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We know that God’s word tells us to forgive.  Science backs up the physical and mental value in forgiveness–God’s commands bring not only spiritual freedom and wholeness but also physical and psychological as well!

Whether it’s a simple spat with your spouse or long-held resentment toward a family member or friend, unresolved conflict can go deeper than you may realize—it may be affecting your physical health. The good news: Studies have found that the act of forgiveness can reap huge rewards for your health, lowering the risk of heart attack; improving cholesterol levels and sleep; and reducing pain, blood pressure, and levels of anxiety, depression and stress. And research points to an increase in the forgiveness-health connection as you age.

“There is an enormous physical burden to being hurt and disappointed,” says Karen Swartz, M.D., director of the Mood Disorders Adult Consultation Clinic at The Johns Hopkins Hospital. Chronic anger puts you into a fight-or-flight mode, which results in numerous changes in heart rate, blood pressure and immune response. Those changes, then, increase the risk of depression, heart disease and diabetes, among other conditions. Forgiveness, however, calms stress levels, leading to improved health.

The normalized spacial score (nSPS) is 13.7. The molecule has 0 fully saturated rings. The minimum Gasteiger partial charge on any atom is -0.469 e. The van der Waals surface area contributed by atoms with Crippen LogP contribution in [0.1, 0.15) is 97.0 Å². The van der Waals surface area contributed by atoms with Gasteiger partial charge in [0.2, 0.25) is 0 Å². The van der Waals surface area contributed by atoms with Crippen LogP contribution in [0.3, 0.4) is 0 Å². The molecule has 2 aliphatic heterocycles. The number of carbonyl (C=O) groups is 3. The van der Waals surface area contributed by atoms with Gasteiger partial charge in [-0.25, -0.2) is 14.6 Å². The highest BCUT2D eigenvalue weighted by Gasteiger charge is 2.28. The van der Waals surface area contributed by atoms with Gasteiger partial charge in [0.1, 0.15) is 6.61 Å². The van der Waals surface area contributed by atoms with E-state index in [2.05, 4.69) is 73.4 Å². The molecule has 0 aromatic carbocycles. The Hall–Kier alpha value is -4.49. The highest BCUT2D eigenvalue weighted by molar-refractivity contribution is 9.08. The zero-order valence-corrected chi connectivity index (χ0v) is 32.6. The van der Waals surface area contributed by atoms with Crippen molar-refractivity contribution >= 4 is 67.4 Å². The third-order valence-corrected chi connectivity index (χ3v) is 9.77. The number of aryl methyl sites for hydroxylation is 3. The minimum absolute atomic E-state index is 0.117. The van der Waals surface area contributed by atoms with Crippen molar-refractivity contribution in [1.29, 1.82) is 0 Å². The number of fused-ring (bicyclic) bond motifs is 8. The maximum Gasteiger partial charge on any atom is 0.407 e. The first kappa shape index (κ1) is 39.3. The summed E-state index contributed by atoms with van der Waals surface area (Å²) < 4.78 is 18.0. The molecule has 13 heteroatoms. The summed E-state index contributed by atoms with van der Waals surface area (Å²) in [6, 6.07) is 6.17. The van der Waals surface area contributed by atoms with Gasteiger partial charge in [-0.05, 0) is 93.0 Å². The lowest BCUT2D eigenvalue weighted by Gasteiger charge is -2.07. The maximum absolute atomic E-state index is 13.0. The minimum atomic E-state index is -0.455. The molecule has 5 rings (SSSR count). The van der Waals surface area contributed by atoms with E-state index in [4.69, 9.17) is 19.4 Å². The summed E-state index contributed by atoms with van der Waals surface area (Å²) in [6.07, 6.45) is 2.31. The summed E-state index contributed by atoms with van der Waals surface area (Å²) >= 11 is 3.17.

Can You Learn to Be More Forgiving?

Forgiveness is not just about saying the words. “It is an active process in which you make a conscious decision to let go of negative feelings whether the person deserves it or not,” Swartz says. As you release the anger, resentment and hostility, you begin to feel empathy, compassion and sometimes even affection for the person who wronged you.

Studies have found that some people are just naturally more forgiving. Consequently, they tend to be more satisfied with their lives and to have less depression, anxiety, stress, anger and hostility. People who hang on to grudges, however, are more likely to experience severe depression and post-traumatic stress disorder, as well as other health conditions. But that doesn’t mean that they can’t train themselves to act in healthier ways. In fact, 62 percent of American adults say they need more forgiveness in their personal lives, according to a survey by the nonprofit Fetzer Institute.